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Neal Morse - Sola Scriptura CD (album) cover


Neal Morse


Symphonic Prog

4.18 | 597 ratings

From, the ultimate progressive rock music website

2 stars Morse has shifted his sound from the previous symphonic efforts of One and ? to a more dynamic, more powerful, and generally more varied style. Sola Scriptura is Morse's 2007 release, and still has the brilliant playing of the great Randy George and the legendary Mike Portnoy. This time, he's got a new friend aboard, Paul Gilbert, who has a phenomenally speedy guitar style. He's certainly proved himself a virtuoso with his blazing solos, but is still only a guest on this album. Like One, this is filled with many instruments other than the basic guitar/keyboards/drums/bass that you'd expect to see on most basic prog albums. We've got a whole classical perspective (like One) to add a more diverse edge. But unlike One, this is a lot more edgy and exhilarating.

Compositionally, this is more complex, dense and grandiose than anything Morse has approached before. With a sprawling seventy-eight minute clock-in, there's only a staggering four songs (one of which is very short). As you can see, that leaves a whole lot of music to be spread across three songs. These insanely long epics may turn off even experience proggers, accustomed to long tunes, and sometimes they do seem a little too towering to approach. But, in reality, they are not at all tedious or repetitive, and constantly evolve, with only a few repeated segments. The sections that reappear are more like reoccurring themes, and their purpose is for the listener to become more emotionally, where the regal and moving melodies that we come to love pop up everywhere. Unfortunately, though, some of the melodies popping up here aren't quite as resonating, and although they are very good, they are not gorgeous.

However, despite that, the compositions are so staggeringly layered and so swiftly evolving that my interest never wanes. There are more things that will make you say "That's neat!" or "That's cool!" as opposed to things that will make you sigh "That's gorgeous." The reason for this may or may not be the fact that the symphonic flavour has been toned down, ever so slightly, taking on a heavier, nearly metal edge at times. It's more aggressive, more intricate, more musically-focused instead of emotionally-focused than before. One of the great things about Morse's music is the many styles he can capture in a single song. For example, The Conflict begins with a metal-like section, before taking on some Latin jazz, classical, gospel (and the list goes on) elements. My only complaint is the softer, gospel oriented sections of The Door. I am a Christian myself, and I find those segments to be daunting, and oddly church-appropriate, and I don't blame Atheists for thinking that Morse's music is strictly for us religious folk (which is not actually the case!).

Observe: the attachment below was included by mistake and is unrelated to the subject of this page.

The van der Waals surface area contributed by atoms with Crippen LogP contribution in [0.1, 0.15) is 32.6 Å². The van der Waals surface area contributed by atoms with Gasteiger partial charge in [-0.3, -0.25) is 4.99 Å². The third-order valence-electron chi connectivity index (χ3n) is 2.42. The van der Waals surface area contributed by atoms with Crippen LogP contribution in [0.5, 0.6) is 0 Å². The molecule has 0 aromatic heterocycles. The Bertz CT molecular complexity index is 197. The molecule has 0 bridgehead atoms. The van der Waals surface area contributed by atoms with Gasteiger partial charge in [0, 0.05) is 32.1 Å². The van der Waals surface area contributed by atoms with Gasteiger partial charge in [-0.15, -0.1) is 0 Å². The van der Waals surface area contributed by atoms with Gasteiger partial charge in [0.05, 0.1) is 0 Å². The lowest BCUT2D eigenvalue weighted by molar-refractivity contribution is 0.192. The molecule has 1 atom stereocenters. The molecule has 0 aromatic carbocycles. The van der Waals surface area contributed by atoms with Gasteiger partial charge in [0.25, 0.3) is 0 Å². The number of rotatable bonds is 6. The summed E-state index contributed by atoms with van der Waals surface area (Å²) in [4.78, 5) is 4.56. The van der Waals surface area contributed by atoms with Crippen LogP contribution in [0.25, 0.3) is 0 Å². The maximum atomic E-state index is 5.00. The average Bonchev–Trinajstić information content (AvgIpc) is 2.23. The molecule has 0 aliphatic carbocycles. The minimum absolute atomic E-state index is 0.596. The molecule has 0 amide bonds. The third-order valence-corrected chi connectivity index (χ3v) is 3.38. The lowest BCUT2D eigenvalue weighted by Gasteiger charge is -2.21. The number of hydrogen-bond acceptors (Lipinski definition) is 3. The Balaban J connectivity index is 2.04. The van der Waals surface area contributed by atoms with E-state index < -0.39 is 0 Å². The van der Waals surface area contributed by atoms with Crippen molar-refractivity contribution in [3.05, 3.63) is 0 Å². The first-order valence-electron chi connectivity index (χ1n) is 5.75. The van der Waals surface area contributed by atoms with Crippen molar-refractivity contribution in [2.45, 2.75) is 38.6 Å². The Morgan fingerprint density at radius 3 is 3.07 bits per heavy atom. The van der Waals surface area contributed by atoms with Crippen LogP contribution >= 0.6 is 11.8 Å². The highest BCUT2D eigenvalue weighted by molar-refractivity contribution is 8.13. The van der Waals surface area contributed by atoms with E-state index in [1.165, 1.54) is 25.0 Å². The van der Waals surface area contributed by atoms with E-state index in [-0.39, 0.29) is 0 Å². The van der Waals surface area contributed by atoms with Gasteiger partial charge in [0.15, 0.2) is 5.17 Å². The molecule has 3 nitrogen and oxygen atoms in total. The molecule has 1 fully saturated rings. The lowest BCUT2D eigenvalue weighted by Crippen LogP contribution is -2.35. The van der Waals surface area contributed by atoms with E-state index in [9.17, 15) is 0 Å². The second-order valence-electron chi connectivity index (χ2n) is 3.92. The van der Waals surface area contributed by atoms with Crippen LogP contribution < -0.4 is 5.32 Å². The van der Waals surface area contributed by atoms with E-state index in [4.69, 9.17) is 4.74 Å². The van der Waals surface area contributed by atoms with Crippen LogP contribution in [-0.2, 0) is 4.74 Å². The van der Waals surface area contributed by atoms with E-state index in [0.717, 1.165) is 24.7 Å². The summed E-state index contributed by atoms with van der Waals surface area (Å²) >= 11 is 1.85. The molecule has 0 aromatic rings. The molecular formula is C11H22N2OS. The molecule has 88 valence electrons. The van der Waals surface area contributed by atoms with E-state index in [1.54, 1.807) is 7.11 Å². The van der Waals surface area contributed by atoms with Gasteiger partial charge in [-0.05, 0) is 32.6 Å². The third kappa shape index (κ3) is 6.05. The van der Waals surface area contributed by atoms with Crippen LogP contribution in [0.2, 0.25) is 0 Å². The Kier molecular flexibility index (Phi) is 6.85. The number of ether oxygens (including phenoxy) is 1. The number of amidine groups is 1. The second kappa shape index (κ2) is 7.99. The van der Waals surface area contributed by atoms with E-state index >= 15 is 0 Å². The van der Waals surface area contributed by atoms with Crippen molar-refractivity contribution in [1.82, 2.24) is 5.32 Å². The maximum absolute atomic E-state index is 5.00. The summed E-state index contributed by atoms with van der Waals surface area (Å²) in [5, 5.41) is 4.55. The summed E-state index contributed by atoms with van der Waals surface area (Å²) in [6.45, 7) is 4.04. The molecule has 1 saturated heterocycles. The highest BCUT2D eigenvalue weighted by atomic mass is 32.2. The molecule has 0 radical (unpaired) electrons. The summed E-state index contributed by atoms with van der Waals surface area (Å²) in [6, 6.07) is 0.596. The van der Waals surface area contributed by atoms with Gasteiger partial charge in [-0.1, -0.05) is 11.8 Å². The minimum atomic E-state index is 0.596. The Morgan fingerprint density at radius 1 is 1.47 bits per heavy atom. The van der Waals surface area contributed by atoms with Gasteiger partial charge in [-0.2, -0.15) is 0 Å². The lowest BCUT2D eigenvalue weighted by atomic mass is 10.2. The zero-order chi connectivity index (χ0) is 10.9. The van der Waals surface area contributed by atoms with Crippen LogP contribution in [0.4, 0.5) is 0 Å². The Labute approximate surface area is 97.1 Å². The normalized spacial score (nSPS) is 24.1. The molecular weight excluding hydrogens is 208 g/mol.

Musicianship is bafflingly off-the-top. Of course, we all know Portnoy's masterful speed for his work with Dream Theater. But I truly think that the best Portnoy's showcase is with Morse, and Sola Scriptura is one of his shining moments. This, along with One, are two of his strongest performances ever. And this fellow Randy George ain't no pushover! Unfortunately, though, Morse himself is not a mind-blowing player of either guitar or keyboards. He's always been more of a composer than anything. One thing that really surprised me here is how long the band was capable of keeping the pace up: sometimes there are ten minute sections end to end without any soft breaks. That's truly staggering!

I must say, however, that the metal sections aren't anything special. They're very derivative and uninspiring. The modern feel is to clean cut and too regularly aggressive to really surprise me at all. After many listens, it grows worse, and I can't help but dislike the album after a while.

So, to wrap things up, Sola Scriptura is a bit of a strong album, that focuses on both symphonic beauty and energetic complexity, but excels by far with the upbeat, intricate moments. Though there is much symphonic music in here, it is not as strong as it was on other albums (namely One). Though most of the music isn't Christian-exclusive, some gospel-like sections may prove to be, and the lyrics certainly are. Don't hesitate in buying this if you'd like to hear some great modern prog, especially (but not only) if you are a Christian, and don't mind a bit of an unoriginal, uninspiring prog metal feel.

Shakespeare | 2/5 |


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